Alan:  No and they won't put it in the best sellers list either and make it available as a best seller in your local bookstore. This stuff is out there and we're watching it all happen, but look how easy it is to bring everything to a standstill. They just stop the electricity and stop the gasoline trucks moving. I don't think people realize that the gasoline trucks stopped moving in some of those states hit with the storm, because the garages themselves couldn't pump the gasoline without a generator and even then you had to be authorized to have a proper generator inspected by a proper inspector et cetera in order to use one, for safety you see, and that's how easy they can switch off everything that you've been made to depend upon.

So easy to do. Something that wouldn't have bothered a generation in 1920 where they still had their candles, their oil for heating, you know a little oil or kerosene stove or something like that, so it wouldn't have mattered to them. Now they can turn everything off. Look how easily they got Montreal or Quebec in that ice storm a few years ago to shut down because they have some of the biggest electrical power plants in Quebec, so most of the folk had gone over totally to electricity for heating and for everything. When they turned off the electricity in the ice storm, the people were completely helpless.  They couldn't even warm themselves and yet their grandparents would have thought that unthinkable. They'd all have wood stoves. It's so easy in this system to get you dependent on it. That's what they call it interdependence. It means taking away any form of independence and that way you're at their mercy when they want it to happen, so quickly too, so quickly.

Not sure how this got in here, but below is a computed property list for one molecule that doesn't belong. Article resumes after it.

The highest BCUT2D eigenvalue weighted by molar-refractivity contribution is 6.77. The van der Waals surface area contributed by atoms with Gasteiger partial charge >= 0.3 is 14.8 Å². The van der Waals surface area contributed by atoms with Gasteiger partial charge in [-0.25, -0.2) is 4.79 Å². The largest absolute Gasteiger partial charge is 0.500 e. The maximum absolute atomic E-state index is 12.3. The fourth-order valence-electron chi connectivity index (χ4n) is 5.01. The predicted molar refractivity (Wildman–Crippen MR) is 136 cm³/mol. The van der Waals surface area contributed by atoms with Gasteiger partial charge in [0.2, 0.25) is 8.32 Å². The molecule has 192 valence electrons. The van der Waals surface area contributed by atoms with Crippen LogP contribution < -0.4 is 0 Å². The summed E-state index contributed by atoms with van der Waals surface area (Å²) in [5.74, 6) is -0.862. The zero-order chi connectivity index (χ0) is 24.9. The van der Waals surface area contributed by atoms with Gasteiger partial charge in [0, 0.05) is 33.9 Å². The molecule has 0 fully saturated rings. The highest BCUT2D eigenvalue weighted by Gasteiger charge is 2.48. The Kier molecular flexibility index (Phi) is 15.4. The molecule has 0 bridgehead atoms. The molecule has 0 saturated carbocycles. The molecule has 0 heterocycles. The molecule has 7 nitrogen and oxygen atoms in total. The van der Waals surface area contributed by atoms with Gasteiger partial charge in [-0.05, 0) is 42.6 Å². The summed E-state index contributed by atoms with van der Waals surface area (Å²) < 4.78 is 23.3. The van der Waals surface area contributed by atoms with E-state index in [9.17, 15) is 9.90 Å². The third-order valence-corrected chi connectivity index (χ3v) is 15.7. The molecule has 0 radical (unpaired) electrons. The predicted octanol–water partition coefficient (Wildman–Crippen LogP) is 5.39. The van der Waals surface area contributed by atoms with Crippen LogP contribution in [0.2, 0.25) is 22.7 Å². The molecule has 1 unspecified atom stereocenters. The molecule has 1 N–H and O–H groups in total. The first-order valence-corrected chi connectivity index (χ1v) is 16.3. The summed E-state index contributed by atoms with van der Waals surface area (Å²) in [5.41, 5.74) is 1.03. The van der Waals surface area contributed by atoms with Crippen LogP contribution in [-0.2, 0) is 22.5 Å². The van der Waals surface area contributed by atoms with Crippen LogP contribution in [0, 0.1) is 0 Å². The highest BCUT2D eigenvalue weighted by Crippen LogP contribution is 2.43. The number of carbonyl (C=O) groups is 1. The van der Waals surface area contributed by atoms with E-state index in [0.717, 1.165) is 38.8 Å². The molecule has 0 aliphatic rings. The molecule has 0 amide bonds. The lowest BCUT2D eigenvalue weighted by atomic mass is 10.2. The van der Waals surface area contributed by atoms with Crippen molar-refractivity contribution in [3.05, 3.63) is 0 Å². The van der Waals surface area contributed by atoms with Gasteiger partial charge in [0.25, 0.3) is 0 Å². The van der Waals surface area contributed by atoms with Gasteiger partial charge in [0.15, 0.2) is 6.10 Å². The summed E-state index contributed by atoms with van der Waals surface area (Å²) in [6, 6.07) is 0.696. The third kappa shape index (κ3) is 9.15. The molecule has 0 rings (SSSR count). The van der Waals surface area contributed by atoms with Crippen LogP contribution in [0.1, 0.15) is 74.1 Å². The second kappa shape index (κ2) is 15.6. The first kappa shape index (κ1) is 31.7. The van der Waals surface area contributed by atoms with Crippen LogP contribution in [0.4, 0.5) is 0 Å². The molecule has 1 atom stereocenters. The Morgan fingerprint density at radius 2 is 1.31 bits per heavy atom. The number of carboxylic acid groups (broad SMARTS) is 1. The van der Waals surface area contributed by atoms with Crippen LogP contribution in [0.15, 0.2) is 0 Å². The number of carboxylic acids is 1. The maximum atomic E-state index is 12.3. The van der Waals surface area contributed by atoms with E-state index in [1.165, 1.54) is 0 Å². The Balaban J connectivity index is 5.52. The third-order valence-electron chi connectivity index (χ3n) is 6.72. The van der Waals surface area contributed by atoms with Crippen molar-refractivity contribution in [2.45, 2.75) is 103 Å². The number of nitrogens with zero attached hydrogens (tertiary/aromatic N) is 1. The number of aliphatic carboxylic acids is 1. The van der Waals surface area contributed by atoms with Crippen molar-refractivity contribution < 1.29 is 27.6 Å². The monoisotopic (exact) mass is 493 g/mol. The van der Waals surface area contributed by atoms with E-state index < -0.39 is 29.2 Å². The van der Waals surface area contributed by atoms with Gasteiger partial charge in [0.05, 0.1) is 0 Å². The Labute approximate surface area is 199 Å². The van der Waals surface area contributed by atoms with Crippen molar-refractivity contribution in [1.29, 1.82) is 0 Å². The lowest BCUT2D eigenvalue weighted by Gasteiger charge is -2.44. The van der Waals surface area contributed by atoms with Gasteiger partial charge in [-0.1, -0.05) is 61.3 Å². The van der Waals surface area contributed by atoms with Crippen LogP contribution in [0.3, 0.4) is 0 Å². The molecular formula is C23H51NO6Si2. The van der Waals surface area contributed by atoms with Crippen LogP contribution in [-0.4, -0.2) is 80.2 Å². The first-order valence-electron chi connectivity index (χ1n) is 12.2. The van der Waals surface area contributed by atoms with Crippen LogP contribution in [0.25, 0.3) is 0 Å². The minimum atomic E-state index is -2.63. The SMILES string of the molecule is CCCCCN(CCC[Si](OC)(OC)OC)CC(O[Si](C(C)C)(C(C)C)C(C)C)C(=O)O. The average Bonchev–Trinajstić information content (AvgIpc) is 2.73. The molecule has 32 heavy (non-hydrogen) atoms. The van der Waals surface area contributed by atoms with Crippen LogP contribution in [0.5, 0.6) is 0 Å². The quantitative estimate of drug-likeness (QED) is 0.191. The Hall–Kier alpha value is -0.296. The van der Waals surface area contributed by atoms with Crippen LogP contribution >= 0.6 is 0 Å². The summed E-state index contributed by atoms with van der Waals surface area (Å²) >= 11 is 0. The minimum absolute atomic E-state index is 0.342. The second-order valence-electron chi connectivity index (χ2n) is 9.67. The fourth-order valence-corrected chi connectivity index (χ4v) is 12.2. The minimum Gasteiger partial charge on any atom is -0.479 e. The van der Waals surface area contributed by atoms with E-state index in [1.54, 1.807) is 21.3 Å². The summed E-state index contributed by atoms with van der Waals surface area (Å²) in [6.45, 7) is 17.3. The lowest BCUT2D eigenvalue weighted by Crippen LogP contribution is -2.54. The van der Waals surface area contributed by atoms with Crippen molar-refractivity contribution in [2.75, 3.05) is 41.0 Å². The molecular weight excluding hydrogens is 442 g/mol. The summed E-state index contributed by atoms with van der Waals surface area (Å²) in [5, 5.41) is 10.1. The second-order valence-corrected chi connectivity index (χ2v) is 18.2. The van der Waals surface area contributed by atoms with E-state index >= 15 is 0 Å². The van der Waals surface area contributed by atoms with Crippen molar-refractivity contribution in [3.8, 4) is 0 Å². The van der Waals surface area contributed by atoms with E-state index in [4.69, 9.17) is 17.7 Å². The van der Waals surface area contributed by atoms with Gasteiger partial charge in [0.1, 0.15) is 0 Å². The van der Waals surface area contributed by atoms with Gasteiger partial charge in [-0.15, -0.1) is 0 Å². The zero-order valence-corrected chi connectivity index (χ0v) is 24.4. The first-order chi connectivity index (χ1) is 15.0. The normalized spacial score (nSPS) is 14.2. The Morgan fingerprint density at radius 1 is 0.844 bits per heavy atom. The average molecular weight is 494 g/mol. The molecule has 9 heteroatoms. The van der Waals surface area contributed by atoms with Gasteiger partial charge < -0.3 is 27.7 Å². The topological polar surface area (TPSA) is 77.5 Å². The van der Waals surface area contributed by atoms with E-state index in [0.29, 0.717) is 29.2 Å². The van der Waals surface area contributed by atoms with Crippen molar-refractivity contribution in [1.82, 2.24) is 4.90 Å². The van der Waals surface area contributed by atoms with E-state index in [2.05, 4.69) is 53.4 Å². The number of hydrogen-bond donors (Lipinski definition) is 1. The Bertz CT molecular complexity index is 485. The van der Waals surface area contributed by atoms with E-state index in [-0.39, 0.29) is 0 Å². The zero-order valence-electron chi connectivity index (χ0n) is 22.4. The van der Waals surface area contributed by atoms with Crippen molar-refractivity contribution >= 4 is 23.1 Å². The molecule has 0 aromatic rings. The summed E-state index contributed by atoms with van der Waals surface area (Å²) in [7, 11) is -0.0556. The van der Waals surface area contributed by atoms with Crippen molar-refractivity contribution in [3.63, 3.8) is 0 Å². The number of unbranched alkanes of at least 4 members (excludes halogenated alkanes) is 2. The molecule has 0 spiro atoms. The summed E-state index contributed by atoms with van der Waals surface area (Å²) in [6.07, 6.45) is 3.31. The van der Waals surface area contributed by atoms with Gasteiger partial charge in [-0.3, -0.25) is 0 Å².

Effie:  Yes and so easily. I said homeland security and all that razz about somebody going to – you know, what do you call it? Excuse me, I've got a “brain-play” there or something. The terrorists. Just think if they blew up all the oil refineries, we would just be completely helpless with it.

Alan:  I'm sure eventually they'll make that happen, regardless of whom they blame for doing it, because it's rather essential they keep this terrorism going. In fact, they're talking about this lasting for generations, so we've all to be trained that this is the new normal as they take all your rights and freedoms away and start changing you into the habitat areas and the new way of living. It's ongoing. What the public don't realize is, if they believe the reality that they've been born into, the way it's been presented to them, those people will never figure it out at all. We’re simply living an agenda here, a pre-scripted agenda, and it's working very well; and if it takes two or three generations to make it all complete, so be it. They'll do that.